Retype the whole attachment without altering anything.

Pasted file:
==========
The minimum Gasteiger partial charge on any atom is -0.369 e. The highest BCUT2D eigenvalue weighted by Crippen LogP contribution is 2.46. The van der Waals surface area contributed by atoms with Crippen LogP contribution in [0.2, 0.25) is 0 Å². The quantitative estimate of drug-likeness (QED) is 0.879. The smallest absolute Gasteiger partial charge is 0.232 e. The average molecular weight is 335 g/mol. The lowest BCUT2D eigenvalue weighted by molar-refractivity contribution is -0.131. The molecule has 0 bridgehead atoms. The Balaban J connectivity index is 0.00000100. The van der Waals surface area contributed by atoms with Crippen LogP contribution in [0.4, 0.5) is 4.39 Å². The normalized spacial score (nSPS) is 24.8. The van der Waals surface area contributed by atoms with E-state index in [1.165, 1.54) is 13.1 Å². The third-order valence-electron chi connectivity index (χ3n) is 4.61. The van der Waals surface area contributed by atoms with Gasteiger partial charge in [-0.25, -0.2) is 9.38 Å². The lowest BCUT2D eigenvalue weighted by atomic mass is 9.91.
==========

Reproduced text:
The minimum Gasteiger partial charge on any atom is -0.369 e. The highest BCUT2D eigenvalue weighted by Crippen LogP contribution is 2.46. The van der Waals surface area contributed by atoms with Crippen LogP contribution in [0.2, 0.25) is 0 Å². The quantitative estimate of drug-likeness (QED) is 0.879. The smallest absolute Gasteiger partial charge is 0.232 e. The average molecular weight is 335 g/mol. The lowest BCUT2D eigenvalue weighted by molar-refractivity contribution is -0.131. The molecule has 0 bridgehead atoms. The Balaban J connectivity index is 0.00000100. The van der Waals surface area contributed by atoms with Crippen LogP contribution in [0.4, 0.5) is 4.39 Å². The normalized spacial score (nSPS) is 24.8. The van der Waals surface area contributed by atoms with E-state index in [1.165, 1.54) is 13.1 Å². The third-order valence-electron chi connectivity index (χ3n) is 4.61. The van der Waals surface area contributed by atoms with Gasteiger partial charge in [-0.25, -0.2) is 9.38 Å². The lowest BCUT2D eigenvalue weighted by atomic mass is 9.91.